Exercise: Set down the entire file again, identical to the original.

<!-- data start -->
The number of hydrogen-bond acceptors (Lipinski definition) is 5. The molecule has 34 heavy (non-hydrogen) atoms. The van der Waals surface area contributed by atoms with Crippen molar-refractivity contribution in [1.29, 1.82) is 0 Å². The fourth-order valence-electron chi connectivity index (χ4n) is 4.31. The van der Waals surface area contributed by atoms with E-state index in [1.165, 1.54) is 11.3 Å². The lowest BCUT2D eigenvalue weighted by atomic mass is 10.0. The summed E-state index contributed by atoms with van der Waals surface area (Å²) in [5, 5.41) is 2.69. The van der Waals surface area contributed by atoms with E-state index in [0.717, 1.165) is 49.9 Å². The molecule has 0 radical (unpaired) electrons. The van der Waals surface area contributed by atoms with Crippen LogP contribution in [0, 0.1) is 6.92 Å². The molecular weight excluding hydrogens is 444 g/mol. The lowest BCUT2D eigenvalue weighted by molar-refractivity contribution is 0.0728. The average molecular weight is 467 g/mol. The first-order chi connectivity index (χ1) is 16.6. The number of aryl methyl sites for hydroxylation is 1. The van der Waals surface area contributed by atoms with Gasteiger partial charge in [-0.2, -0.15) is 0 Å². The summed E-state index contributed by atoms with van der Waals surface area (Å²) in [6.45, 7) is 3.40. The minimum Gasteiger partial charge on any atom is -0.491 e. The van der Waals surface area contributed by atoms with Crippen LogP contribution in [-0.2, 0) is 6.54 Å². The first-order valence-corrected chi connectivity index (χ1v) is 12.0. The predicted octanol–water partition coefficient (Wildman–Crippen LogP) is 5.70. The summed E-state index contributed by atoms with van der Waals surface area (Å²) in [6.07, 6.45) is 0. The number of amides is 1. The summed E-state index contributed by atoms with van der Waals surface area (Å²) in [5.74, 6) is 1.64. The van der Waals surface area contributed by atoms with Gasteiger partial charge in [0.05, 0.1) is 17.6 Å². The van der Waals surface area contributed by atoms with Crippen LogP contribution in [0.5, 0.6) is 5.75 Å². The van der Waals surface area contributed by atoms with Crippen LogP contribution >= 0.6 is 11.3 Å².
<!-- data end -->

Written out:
The number of hydrogen-bond acceptors (Lipinski definition) is 5. The molecule has 34 heavy (non-hydrogen) atoms. The van der Waals surface area contributed by atoms with Crippen molar-refractivity contribution in [1.29, 1.82) is 0 Å². The fourth-order valence-electron chi connectivity index (χ4n) is 4.31. The van der Waals surface area contributed by atoms with E-state index in [1.165, 1.54) is 11.3 Å². The lowest BCUT2D eigenvalue weighted by atomic mass is 10.0. The summed E-state index contributed by atoms with van der Waals surface area (Å²) in [5, 5.41) is 2.69. The van der Waals surface area contributed by atoms with E-state index in [0.717, 1.165) is 49.9 Å². The molecule has 0 radical (unpaired) electrons. The van der Waals surface area contributed by atoms with Crippen LogP contribution in [0, 0.1) is 6.92 Å². The molecular weight excluding hydrogens is 444 g/mol. The lowest BCUT2D eigenvalue weighted by molar-refractivity contribution is 0.0728. The average molecular weight is 467 g/mol. The first-order chi connectivity index (χ1) is 16.6. The number of aryl methyl sites for hydroxylation is 1. The van der Waals surface area contributed by atoms with Gasteiger partial charge in [-0.2, -0.15) is 0 Å². The summed E-state index contributed by atoms with van der Waals surface area (Å²) in [6.45, 7) is 3.40. The minimum Gasteiger partial charge on any atom is -0.491 e. The van der Waals surface area contributed by atoms with Crippen LogP contribution in [-0.2, 0) is 6.54 Å². The first-order valence-corrected chi connectivity index (χ1v) is 12.0. The predicted octanol–water partition coefficient (Wildman–Crippen LogP) is 5.70. The summed E-state index contributed by atoms with van der Waals surface area (Å²) in [6.07, 6.45) is 0. The number of amides is 1. The summed E-state index contributed by atoms with van der Waals surface area (Å²) in [5.74, 6) is 1.64. The van der Waals surface area contributed by atoms with Gasteiger partial charge in [0.05, 0.1) is 17.6 Å². The van der Waals surface area contributed by atoms with Crippen LogP contribution in [0.5, 0.6) is 5.75 Å². The van der Waals surface area contributed by atoms with Crippen LogP contribution >= 0.6 is 11.3 Å².